To manually upgrade BigTree on a remote server, follow these steps:
- Download the zip file for the version of BigTree you wish to upgrade to and extract it.
- Rename the "core" folder to "core-new" and upload it to the remote server in the same directory that your existing "core" folder is in.
- After the upload is finished, rename your existing "core" folder on the remote server to "core-old" and rename the "core-new" folder to "core" (these are the recommended steps to reduce downtime)
- Visit the Developer section of your site's admin to initiate any database related updates
- Delete your "core-old" folder after confirming your upgrade went well.
To manually upgrade BigTree on a local server simply replace the existing "core" folder with the "core" folder from the newer BigTree zip file and visit the Developer section of your site's admin to initiate any database related updates.
Automatic Directory Replacement
When you visit the Developer section of your admin and an update to BigTree is available you will be alerted. Initiating the update through the Developer section will first attempt to do an automatic directory replacement. If your PHP is running via suEXEC, suPHP, or FastCGI the user running BigTree is generally the same user that owns the "core" directory. This enables BigTree to automatically download the version of BigTree requested and do the directory backups and movement described in the Manual Upgrade process above. This is also possible if the "core" folder is writable by Apache (i.e. 777) but this is not recommended.
SFTP/FTP Directory Replacement
If BigTree finds that it cannot move the "core" folder on its own, it will request that you enter FTP or SFTP credentials. The connection will be local to the server, so FTP provides no less secure a connection than SFTP, but it is recommended that you serve your admin over HTTPS or connect to a private network when entering your credentials into the admin. The username and password will not be stored and are only used in the given session.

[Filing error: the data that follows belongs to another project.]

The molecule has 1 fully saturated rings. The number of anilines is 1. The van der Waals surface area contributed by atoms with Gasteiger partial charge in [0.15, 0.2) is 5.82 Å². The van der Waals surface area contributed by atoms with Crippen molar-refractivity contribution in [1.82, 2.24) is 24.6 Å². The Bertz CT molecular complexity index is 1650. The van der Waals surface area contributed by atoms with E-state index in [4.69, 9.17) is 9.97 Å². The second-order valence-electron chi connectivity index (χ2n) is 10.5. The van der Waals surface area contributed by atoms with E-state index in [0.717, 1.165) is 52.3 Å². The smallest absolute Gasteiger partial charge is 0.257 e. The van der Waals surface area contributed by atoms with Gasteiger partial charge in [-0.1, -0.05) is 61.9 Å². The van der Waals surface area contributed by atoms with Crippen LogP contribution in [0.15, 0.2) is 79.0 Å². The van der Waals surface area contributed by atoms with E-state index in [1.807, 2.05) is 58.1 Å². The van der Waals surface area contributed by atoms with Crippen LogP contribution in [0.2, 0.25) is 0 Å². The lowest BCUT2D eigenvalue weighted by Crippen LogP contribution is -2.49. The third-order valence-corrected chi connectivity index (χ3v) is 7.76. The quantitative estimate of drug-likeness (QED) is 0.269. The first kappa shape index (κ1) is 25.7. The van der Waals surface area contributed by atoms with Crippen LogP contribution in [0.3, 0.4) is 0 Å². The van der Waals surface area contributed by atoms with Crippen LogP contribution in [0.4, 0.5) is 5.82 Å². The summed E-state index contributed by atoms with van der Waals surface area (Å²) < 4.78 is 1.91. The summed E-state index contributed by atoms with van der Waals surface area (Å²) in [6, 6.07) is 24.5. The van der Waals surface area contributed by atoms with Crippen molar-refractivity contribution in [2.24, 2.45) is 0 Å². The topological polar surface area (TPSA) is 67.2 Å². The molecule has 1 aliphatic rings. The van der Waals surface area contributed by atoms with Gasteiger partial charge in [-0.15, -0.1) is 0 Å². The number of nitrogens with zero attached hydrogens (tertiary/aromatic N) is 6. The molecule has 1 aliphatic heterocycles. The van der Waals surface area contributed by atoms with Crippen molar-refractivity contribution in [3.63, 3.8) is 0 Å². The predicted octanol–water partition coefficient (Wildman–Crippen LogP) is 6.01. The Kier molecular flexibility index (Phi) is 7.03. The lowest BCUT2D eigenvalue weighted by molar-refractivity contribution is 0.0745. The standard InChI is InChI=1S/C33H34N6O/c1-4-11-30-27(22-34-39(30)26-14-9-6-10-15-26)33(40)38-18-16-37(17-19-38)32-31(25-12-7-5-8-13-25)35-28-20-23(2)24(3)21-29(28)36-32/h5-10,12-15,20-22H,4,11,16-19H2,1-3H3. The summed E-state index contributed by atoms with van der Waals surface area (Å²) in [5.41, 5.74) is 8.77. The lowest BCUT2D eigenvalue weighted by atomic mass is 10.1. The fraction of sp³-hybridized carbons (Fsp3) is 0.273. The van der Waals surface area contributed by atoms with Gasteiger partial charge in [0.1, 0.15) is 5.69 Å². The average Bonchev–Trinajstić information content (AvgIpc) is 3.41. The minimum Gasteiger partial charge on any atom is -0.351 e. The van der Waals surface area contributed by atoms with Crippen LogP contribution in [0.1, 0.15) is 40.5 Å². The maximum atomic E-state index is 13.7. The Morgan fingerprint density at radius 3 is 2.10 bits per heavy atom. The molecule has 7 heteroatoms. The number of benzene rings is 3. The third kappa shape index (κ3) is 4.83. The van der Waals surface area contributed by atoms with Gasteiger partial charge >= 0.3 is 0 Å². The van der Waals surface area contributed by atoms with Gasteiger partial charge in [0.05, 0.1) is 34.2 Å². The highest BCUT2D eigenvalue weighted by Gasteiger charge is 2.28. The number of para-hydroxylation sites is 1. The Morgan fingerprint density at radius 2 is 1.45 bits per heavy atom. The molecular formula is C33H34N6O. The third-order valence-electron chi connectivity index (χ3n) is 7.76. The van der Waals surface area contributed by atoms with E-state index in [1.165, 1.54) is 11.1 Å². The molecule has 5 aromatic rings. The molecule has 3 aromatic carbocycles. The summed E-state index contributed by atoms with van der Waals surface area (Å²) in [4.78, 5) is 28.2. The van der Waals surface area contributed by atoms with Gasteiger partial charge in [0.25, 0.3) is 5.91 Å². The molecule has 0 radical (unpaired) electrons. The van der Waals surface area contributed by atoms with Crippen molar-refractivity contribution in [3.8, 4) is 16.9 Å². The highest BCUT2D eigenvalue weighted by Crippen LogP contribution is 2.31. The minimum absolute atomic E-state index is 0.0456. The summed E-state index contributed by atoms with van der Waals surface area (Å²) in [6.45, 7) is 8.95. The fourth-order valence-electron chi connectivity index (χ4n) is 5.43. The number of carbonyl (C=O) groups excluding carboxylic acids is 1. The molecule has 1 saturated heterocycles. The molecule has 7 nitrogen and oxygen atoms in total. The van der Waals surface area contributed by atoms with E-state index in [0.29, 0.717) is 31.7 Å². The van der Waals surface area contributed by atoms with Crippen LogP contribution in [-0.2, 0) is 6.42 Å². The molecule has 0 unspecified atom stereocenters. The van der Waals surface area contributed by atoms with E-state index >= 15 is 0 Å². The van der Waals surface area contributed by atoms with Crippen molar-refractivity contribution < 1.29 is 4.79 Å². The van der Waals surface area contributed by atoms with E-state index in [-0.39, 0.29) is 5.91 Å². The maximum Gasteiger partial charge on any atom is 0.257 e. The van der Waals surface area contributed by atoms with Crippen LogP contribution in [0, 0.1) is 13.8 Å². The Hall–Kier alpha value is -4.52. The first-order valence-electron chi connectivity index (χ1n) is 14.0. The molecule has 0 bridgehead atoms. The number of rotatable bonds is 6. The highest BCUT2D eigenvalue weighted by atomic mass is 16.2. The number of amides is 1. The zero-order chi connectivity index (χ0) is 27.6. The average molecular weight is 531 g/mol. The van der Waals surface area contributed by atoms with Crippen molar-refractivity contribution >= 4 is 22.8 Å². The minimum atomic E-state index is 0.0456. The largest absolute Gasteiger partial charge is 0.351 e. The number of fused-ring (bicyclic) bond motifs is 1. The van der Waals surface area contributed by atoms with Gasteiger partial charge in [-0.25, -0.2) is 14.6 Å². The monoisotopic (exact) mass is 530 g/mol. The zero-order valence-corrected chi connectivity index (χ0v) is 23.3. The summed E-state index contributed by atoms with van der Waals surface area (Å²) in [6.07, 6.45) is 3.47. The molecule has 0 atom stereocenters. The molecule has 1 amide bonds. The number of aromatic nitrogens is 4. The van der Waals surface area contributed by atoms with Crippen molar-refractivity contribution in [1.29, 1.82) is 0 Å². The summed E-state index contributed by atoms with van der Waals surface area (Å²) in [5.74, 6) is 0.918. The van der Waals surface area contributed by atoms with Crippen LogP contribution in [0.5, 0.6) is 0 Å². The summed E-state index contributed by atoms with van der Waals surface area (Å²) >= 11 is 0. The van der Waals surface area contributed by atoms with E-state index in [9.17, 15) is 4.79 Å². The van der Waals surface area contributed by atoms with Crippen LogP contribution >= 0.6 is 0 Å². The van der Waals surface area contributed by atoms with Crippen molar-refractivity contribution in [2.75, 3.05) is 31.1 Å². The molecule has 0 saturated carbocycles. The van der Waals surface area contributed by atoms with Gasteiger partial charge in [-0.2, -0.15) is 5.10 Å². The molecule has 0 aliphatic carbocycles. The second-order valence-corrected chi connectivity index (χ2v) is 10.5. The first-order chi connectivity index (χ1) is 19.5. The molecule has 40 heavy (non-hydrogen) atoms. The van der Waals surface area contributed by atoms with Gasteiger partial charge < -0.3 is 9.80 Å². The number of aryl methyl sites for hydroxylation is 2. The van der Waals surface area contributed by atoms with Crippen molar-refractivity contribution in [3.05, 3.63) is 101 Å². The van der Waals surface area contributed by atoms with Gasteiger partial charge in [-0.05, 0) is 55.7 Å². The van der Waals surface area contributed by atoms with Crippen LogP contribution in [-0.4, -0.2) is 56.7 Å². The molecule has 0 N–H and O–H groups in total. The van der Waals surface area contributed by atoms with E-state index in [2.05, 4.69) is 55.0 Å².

After verifying the given SFTP/FTP credentials, BigTree will attempt to figure out where its current "core" directory is relative to the root FTP path. This is generally found automatically when connecting via SFTP as it normally doesn't hide directories above the home directory but when connecting via FTP, BigTree may fail to identify its directory. In this case, you will be asked for the path of the directory in which BigTree resides.
For instance, let's say your BigTree install lives at /var/www/vhosts/examplesite.com/httpdocs/. When FTPing into your server, it dumps you at "/" which is actually /var/www/vhosts/examplesite.com/. You may be asked by BigTree to identify the directory in which it lives. In this case, it is "/httpdocs/". Even though that's not a real path on the server, BigTree needs to know what FTP will identify the path as.
After BigTree correctly identifies its core directory (with or without user assistance) it will create backups and move the new core into place. After this occurs, the database update will happen automatically and you are finished.
When upgrading via the Developer section, a /backups/ directory will be created that will contain your old core folder and a database backup. In the event that an update fails for some reason, you can move this backed up core folder back into place (dropping the new core folder) after re-importing your database. This will restore BigTree to the previous version.